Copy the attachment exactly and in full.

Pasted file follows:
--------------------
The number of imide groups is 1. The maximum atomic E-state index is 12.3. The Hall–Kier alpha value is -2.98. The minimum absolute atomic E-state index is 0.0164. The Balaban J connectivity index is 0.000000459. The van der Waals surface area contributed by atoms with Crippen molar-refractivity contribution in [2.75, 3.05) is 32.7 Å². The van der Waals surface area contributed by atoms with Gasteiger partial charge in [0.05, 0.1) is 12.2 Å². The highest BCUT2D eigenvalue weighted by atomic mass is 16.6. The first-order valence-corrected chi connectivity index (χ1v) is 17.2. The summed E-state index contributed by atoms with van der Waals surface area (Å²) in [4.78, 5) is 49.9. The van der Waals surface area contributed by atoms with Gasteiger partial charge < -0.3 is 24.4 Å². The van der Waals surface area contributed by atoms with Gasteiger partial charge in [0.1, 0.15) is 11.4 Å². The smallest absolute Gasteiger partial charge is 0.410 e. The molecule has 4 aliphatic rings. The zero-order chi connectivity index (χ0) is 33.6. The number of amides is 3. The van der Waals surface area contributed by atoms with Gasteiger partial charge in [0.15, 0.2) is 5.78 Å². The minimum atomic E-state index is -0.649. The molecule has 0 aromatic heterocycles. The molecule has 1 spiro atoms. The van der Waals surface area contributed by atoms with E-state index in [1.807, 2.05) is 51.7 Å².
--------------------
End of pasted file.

The number of imide groups is 1. The maximum atomic E-state index is 12.3. The Hall–Kier alpha value is -2.98. The minimum absolute atomic E-state index is 0.0164. The Balaban J connectivity index is 0.000000459. The van der Waals surface area contributed by atoms with Crippen molar-refractivity contribution in [2.75, 3.05) is 32.7 Å². The van der Waals surface area contributed by atoms with Gasteiger partial charge in [0.05, 0.1) is 12.2 Å². The highest BCUT2D eigenvalue weighted by atomic mass is 16.6. The first-order valence-corrected chi connectivity index (χ1v) is 17.2. The summed E-state index contributed by atoms with van der Waals surface area (Å²) in [4.78, 5) is 49.9. The van der Waals surface area contributed by atoms with Gasteiger partial charge < -0.3 is 24.4 Å². The van der Waals surface area contributed by atoms with Gasteiger partial charge in [0.1, 0.15) is 11.4 Å². The smallest absolute Gasteiger partial charge is 0.410 e. The molecule has 4 aliphatic rings. The zero-order chi connectivity index (χ0) is 33.6. The number of amides is 3. The van der Waals surface area contributed by atoms with Gasteiger partial charge in [0.15, 0.2) is 5.78 Å². The minimum atomic E-state index is -0.649. The molecule has 0 aromatic heterocycles. The molecule has 1 spiro atoms. The van der Waals surface area contributed by atoms with E-state index in [1.807, 2.05) is 51.7 Å².